A lot of people thought the jury still out in 1940 on Germany still winning the war. Many folks hoped Germany would, some may still be hoping, but a lot were betting the other way then, and a lot more were keeping their big money off the table. Franco was certainly not the only Spaniard smart enough to see the large problems of Spain entering someonelses war, and how the supposed benefits were long shots, not paying off for years or decades. The cessation of important imports from north and south America, or the British empire would have relatively immediate physical and morale effects. its not clear to me Francos position would not be badly compromised in two years or less.Ironmachine wrote: ↑11 Dec 2019 08:56On balance, I think Franco could have been quite confident about the internal front as long as Germany is seen as the winning side. Now, it is quite possible that Franco thought that Germany could not win the war unless the British agreed to surrender, and surely he was aware that the British had the capacity in 1940-1941 to obtain some victories (taking the Canaries or Guinea) that may stir problems inside Spain, mostly with the top commanders of the Army. However, the economic and military problems were so great that I don't think he even began to consider the political ones before deciding against going to war.
- Posts: 5628
- Joined: 07 Jul 2005 10:50
- Location: Spain
Not really. Those opposed to Franco (like Hedilla, for example) were neutralized, and those still around were well integrated in the new party and had much to lose and little to win by opposing Franco, and had little influence over the rank-and-file members. And Franco still has the Army to neutralize any attempt against him. And as I have said before, the main enthusiams for entering the war was present in the new Falange.Carl Schwamberger wrote:I cant see the Decreto de Unificación as being strong enough to make Franco feel secure enough to take large risks. While the party names were tanker down off the signs & letterheads the same groups with the same agendas were still around.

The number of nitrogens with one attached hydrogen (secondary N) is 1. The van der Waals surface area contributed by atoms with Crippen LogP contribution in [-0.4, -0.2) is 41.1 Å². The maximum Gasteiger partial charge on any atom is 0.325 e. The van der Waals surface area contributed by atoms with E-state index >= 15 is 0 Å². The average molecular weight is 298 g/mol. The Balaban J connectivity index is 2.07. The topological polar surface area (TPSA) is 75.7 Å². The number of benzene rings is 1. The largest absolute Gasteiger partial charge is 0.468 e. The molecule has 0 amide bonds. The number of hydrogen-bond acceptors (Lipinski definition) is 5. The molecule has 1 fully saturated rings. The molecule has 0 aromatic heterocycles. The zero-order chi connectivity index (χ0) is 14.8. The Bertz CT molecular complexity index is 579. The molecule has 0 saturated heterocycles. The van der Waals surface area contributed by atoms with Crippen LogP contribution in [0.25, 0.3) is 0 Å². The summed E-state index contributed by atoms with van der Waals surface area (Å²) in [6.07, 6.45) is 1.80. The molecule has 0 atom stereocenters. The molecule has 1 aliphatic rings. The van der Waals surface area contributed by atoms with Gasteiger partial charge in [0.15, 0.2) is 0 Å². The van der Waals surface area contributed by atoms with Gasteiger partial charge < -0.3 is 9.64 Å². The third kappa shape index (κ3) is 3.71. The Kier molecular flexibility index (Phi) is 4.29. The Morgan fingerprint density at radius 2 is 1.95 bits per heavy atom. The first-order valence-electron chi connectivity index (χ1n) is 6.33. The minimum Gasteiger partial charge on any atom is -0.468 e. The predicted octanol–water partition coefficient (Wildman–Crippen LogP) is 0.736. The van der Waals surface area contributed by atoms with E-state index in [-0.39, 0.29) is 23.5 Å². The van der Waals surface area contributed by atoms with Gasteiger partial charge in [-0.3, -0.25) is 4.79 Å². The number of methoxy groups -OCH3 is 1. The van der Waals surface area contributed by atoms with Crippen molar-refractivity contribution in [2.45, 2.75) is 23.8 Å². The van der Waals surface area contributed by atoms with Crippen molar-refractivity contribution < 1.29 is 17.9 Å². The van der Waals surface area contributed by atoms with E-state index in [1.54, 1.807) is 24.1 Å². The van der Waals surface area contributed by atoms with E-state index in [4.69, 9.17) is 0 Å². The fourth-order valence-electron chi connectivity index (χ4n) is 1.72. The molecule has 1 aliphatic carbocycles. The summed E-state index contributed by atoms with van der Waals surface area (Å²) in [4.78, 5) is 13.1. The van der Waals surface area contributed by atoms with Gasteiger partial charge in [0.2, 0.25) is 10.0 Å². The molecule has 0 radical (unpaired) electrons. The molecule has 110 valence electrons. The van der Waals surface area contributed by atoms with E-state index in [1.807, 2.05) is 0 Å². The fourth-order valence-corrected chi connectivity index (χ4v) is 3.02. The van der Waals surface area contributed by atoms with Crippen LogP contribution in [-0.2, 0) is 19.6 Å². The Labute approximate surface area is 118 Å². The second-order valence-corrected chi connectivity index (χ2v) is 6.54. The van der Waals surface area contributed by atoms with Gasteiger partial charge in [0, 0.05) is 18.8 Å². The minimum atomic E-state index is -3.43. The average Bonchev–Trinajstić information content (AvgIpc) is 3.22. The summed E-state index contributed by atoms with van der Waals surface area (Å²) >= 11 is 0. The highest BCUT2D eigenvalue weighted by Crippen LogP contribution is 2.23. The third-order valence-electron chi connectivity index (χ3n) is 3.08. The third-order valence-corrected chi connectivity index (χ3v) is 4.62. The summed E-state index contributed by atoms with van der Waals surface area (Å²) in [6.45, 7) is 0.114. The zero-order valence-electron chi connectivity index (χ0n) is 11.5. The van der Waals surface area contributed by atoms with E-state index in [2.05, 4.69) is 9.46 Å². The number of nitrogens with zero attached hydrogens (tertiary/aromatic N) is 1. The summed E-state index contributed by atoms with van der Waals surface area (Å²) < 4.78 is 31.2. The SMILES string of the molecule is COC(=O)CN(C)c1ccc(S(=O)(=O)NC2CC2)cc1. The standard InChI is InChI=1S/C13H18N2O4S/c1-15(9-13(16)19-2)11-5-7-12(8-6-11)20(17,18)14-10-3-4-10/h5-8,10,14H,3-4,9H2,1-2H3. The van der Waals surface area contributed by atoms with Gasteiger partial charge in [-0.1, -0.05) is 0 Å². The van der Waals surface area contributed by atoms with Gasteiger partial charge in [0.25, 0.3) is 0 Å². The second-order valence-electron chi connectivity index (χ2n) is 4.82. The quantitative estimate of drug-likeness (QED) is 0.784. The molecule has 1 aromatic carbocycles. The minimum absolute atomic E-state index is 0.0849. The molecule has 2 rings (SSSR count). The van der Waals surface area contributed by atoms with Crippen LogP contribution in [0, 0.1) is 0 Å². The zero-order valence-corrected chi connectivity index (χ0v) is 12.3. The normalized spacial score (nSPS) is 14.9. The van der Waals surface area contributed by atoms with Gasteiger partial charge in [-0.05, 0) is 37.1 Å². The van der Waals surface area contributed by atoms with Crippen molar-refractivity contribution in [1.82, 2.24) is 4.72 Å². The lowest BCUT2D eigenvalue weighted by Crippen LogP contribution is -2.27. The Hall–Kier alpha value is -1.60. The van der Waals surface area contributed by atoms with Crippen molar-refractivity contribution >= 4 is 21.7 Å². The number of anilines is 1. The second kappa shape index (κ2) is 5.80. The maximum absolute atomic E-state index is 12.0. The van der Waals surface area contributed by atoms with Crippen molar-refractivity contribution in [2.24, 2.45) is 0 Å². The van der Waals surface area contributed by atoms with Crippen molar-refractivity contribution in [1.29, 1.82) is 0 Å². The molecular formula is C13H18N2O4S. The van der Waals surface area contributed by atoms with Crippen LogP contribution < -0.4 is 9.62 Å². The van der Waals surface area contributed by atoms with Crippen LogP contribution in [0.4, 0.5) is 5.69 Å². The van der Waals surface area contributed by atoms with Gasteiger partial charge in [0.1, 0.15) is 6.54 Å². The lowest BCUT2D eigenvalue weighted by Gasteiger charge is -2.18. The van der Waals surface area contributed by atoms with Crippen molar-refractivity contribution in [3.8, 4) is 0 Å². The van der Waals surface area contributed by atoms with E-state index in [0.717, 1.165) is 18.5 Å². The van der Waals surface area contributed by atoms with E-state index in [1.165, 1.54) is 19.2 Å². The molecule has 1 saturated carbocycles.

Sure, barring a very quick German victory against Great Britain, Spain would be in a very dire situation just a few months after entering the war. Franco was well aware of that. However, for as long as it could be seen as if Germany is actually winning the war (and in 1940-1941 almost nobody in Spain would have seen anything different), I think Franco's position would have faced no significative internal opposition and would have the Army (unlike you, I don't see a large portion of it sent off to distant fronts) and German support to counter it. And IMHO that opposition, when it comes, would probably have come from the Army, not from the general population, and much less so from "the Communists and others that went underground and we're reorganizing" but whose numbers were negligible.Carl Schwamberger wrote:A lot of people thought the jury still out in 1940 on Germany still winning the war. Many folks hoped Germany would, some may still be hoping, but a lot were betting the other way then, and a lot more were keeping their big money off the table. Franco was certainly not the only Spaniard smart enough to see the large problems of Spain entering someonelses war, and how the supposed benefits were long shots, not paying off for years or decades. The cessation of important imports from north and south America, or the British empire would have relatively immediate physical and morale effects. its not clear to me Francos position would not be badly compromised in two years or less.
- Posts: 3000
- Joined: 06 Apr 2007 14:49
I see some books saying British Government offered bribes to Franco's generals to stop him from joining the war.
If Spain was neutral, at least relieved British some trouble in Gibraltar.
- Posts: 12060
- Joined: 13 Jul 2009 17:50
If Germany won, the Spanish booty would be insignifiant .
If Germany lost, it was over for the regime of Franco.
Thus a wise man would do as the wise rats: not to swim to a sinking ship .
- Posts: 45
- Joined: 08 Aug 2016 13:33
- Location: UK
Gibraltar? Of great use to GB, or Germany, but of no real use to Spain -- it had no need or ability to control the rest of the Mediterranean.
Other nations that joined the Axis cause did so to gain chunks of territory from their neighbours. The stuff the Spanish might have been interested in belonged to Vichy France, which was already in the Axis camp.
The only reason Franco would even meet with Hitler would be a bit of gamesmanship with the Brits, to get them to cough up more bribe money to stay out of the war.